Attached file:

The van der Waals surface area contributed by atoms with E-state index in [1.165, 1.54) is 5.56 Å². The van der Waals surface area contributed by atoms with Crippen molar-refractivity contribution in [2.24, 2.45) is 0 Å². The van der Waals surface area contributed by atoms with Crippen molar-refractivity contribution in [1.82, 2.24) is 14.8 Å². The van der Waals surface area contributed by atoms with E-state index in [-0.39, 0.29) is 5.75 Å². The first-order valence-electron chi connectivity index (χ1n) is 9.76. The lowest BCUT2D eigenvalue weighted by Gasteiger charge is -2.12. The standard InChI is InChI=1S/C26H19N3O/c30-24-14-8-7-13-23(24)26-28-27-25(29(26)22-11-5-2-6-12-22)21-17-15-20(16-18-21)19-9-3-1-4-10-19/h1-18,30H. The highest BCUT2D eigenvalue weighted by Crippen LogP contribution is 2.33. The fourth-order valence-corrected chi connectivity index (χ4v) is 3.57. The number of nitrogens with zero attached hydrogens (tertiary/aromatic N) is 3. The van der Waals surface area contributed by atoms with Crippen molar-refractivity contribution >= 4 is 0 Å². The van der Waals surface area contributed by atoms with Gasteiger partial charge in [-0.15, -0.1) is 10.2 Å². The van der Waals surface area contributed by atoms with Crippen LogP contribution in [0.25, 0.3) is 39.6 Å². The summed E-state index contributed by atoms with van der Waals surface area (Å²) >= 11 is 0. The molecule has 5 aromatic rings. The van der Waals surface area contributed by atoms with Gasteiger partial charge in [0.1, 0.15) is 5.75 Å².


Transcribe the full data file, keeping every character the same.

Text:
The van der Waals surface area contributed by atoms with E-state index in [1.165, 1.54) is 5.56 Å². The van der Waals surface area contributed by atoms with Crippen molar-refractivity contribution in [2.24, 2.45) is 0 Å². The van der Waals surface area contributed by atoms with Crippen molar-refractivity contribution in [1.82, 2.24) is 14.8 Å². The van der Waals surface area contributed by atoms with E-state index in [-0.39, 0.29) is 5.75 Å². The first-order valence-electron chi connectivity index (χ1n) is 9.76. The lowest BCUT2D eigenvalue weighted by Gasteiger charge is -2.12. The standard InChI is InChI=1S/C26H19N3O/c30-24-14-8-7-13-23(24)26-28-27-25(29(26)22-11-5-2-6-12-22)21-17-15-20(16-18-21)19-9-3-1-4-10-19/h1-18,30H. The highest BCUT2D eigenvalue weighted by Crippen LogP contribution is 2.33. The fourth-order valence-corrected chi connectivity index (χ4v) is 3.57. The number of nitrogens with zero attached hydrogens (tertiary/aromatic N) is 3. The van der Waals surface area contributed by atoms with Crippen molar-refractivity contribution >= 4 is 0 Å². The van der Waals surface area contributed by atoms with Gasteiger partial charge in [-0.15, -0.1) is 10.2 Å². The van der Waals surface area contributed by atoms with Crippen LogP contribution in [0.25, 0.3) is 39.6 Å². The summed E-state index contributed by atoms with van der Waals surface area (Å²) >= 11 is 0. The molecule has 5 aromatic rings. The van der Waals surface area contributed by atoms with Gasteiger partial charge in [0.1, 0.15) is 5.75 Å².